The twerking begins
At 1pm sharp, the parade got moving, the first time I'd ever seen something in the Caribbean start on time. The "DJ" -- who is really more of a hype man who plays music -- interrupted the ear-splitting soca music about every 35 seconds to say something along the lines of, "Are you ready, Tribal??" or "Put your hands up, Tribal!" And for the entire parade he DID. NOT. STOP. I'd say I wonder how he gets that kind of energy, but some questions are best left unanswered.
For the first hour or so, the parade was pretty tame. People in tiny outfits gingerly danced along the road while the hype man asked, "Is Tribal ready to get crazy?" Rhetorically, I assume. But as the rolling bar got lighter, the twerking began. First one couple in front of me. Then another. Then, like a bunch of dry-humping dominoes, the entire band was going at it with their clothes on. I think.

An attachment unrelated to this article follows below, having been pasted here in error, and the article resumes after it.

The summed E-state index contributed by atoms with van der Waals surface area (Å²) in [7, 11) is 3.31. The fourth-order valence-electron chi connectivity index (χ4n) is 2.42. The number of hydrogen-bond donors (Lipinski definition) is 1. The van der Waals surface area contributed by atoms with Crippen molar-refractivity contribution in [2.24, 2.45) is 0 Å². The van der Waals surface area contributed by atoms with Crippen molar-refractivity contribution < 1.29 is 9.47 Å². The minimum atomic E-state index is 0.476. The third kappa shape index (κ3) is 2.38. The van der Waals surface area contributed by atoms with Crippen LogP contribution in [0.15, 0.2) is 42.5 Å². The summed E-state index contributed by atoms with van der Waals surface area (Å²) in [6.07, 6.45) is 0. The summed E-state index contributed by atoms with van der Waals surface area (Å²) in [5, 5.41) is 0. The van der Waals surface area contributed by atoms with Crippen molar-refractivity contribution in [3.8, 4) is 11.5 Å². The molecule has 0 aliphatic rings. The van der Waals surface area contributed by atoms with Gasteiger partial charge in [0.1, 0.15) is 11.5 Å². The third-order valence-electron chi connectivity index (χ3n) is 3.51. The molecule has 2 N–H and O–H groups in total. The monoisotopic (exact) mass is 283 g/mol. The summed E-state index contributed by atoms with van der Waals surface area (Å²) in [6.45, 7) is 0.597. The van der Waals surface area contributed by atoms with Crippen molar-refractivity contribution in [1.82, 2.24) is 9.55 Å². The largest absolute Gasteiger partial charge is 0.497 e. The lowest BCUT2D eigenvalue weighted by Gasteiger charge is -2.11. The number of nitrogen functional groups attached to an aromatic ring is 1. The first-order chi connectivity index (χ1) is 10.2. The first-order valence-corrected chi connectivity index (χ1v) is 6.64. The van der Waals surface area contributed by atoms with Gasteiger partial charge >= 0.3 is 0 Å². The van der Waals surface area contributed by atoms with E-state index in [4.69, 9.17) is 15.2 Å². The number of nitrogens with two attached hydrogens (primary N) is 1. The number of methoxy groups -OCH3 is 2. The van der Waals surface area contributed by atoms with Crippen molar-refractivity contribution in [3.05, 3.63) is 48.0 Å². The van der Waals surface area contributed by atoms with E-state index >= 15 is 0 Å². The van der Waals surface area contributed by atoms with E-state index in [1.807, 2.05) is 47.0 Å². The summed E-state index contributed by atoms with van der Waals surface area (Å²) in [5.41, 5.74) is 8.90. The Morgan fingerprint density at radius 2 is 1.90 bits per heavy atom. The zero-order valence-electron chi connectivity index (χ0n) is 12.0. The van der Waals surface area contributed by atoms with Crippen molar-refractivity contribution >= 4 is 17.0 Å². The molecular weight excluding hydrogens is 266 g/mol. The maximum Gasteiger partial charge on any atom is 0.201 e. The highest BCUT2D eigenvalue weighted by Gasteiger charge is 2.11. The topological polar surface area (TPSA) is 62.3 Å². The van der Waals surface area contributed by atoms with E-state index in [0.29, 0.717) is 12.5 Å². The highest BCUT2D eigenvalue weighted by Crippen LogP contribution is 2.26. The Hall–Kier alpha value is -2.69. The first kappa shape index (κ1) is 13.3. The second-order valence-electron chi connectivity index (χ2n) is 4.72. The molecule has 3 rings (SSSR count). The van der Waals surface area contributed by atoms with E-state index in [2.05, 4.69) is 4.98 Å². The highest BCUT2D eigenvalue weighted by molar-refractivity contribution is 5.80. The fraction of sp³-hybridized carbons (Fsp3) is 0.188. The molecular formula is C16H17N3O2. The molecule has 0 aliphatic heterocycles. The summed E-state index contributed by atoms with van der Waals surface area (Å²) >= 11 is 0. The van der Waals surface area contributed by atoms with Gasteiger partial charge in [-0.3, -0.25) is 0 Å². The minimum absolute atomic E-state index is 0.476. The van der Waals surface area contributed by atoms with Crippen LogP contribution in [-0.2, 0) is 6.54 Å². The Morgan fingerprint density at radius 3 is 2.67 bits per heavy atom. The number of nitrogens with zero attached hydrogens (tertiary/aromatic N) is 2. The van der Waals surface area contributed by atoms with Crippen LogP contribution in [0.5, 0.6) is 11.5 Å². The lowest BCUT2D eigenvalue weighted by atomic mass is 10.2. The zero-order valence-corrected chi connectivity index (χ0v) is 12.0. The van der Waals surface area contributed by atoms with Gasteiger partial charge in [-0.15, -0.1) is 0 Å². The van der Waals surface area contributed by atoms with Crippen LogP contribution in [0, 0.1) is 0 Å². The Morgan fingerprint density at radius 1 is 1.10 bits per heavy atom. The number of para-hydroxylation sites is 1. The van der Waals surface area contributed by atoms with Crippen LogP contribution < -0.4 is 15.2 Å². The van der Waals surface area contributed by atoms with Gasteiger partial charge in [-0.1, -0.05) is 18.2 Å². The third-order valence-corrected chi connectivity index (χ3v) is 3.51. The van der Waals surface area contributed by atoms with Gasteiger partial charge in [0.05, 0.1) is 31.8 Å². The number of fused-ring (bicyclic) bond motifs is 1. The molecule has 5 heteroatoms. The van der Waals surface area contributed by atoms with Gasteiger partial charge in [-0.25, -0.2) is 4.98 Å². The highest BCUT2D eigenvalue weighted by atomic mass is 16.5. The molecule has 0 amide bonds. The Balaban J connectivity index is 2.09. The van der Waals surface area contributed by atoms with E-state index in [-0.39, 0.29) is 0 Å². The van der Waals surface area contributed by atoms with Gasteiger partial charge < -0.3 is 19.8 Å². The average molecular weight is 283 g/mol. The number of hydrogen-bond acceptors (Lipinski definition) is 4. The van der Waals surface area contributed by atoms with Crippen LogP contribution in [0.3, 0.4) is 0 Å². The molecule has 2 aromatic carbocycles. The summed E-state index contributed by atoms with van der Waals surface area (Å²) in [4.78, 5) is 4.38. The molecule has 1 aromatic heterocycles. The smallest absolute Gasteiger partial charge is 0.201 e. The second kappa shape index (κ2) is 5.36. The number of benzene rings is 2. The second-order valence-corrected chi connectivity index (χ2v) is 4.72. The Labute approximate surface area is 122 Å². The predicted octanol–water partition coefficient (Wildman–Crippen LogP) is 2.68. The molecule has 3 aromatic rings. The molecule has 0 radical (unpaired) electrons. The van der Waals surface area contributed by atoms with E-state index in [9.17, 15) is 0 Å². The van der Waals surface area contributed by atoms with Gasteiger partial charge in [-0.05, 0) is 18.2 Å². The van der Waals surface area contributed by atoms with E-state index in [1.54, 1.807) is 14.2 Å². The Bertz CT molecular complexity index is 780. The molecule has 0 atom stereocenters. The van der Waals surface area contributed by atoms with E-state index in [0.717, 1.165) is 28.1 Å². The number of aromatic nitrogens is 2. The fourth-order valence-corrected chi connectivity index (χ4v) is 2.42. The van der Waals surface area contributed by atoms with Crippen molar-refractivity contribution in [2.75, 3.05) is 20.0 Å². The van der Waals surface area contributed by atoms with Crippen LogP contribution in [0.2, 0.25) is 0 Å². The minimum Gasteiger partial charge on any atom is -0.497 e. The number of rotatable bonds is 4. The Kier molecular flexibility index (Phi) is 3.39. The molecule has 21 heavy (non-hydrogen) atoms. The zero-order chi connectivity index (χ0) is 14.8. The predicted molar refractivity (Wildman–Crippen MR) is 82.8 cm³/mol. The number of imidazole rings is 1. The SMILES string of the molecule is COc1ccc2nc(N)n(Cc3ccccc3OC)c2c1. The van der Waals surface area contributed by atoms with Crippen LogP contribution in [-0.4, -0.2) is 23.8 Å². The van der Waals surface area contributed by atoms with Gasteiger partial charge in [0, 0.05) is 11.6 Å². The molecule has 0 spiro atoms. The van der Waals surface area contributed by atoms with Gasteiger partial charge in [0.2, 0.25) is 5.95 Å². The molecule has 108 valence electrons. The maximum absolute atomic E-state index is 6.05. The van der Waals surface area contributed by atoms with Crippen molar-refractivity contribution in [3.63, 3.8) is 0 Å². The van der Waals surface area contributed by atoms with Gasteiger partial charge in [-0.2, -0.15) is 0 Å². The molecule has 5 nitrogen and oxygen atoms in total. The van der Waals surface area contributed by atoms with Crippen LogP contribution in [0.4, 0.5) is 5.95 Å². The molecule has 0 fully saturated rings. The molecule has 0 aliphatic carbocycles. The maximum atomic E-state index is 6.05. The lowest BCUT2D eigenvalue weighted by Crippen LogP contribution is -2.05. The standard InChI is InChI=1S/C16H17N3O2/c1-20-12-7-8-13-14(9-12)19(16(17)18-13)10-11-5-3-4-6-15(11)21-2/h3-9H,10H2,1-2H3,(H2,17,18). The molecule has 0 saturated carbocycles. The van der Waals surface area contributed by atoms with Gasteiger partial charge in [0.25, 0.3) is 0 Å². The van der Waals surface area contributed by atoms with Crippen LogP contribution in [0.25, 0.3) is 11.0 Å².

It was fantastic to watch. At normal clubs, if a guy tries to grind behind a girl he doesn't know, he's met with, at best, rejection, and at worst, a punch to the face. Not at Batabano. Here it was almost like saying hello. Men would just walk up to women and grind on them, the women would respond by grinding back, then both would move on. Nothing said, not even a name exchange.
As a marshal it was my job to make sure nobody left the parade route, but it was an entirely lost cause. As the drinks kept flowing "jumpers" began to run from the parade and dance with people standing on the street. And if I tried to stop one of the women, she’d just grind on me until I forgot I was trying to stop her in the first place. It’s like the grinding was some kind of Harry Potter spell gone horribly, horribly wrong, where people were rendered zombies by dry humping.